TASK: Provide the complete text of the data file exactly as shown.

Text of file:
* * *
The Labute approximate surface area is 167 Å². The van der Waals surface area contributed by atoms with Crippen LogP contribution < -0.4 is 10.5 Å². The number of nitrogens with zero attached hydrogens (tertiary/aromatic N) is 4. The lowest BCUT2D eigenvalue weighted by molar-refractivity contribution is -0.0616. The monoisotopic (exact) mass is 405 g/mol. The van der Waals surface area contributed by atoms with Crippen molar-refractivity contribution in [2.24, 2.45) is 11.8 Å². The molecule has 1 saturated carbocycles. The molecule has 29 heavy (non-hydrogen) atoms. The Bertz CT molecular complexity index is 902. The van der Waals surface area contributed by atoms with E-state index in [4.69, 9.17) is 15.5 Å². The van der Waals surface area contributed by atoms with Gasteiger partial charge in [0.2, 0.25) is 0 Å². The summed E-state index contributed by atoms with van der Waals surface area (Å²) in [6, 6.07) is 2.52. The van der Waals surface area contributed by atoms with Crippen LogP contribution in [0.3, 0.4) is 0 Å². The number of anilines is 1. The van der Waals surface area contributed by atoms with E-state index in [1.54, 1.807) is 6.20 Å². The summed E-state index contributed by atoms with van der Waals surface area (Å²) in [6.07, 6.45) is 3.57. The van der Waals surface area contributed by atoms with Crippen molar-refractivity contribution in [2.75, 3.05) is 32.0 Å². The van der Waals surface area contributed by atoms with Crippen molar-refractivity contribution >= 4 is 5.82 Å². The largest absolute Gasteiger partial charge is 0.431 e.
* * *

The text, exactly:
The Labute approximate surface area is 167 Å². The van der Waals surface area contributed by atoms with Crippen LogP contribution < -0.4 is 10.5 Å². The number of nitrogens with zero attached hydrogens (tertiary/aromatic N) is 4. The lowest BCUT2D eigenvalue weighted by molar-refractivity contribution is -0.0616. The monoisotopic (exact) mass is 405 g/mol. The van der Waals surface area contributed by atoms with Crippen molar-refractivity contribution in [2.24, 2.45) is 11.8 Å². The molecule has 1 saturated carbocycles. The molecule has 29 heavy (non-hydrogen) atoms. The Bertz CT molecular complexity index is 902. The van der Waals surface area contributed by atoms with E-state index in [4.69, 9.17) is 15.5 Å². The van der Waals surface area contributed by atoms with Gasteiger partial charge in [0.2, 0.25) is 0 Å². The summed E-state index contributed by atoms with van der Waals surface area (Å²) in [6, 6.07) is 2.52. The van der Waals surface area contributed by atoms with Crippen LogP contribution in [0.3, 0.4) is 0 Å². The number of anilines is 1. The van der Waals surface area contributed by atoms with E-state index in [1.54, 1.807) is 6.20 Å². The summed E-state index contributed by atoms with van der Waals surface area (Å²) in [6.07, 6.45) is 3.57. The van der Waals surface area contributed by atoms with Crippen molar-refractivity contribution in [2.75, 3.05) is 32.0 Å². The van der Waals surface area contributed by atoms with Crippen molar-refractivity contribution >= 4 is 5.82 Å². The largest absolute Gasteiger partial charge is 0.431 e.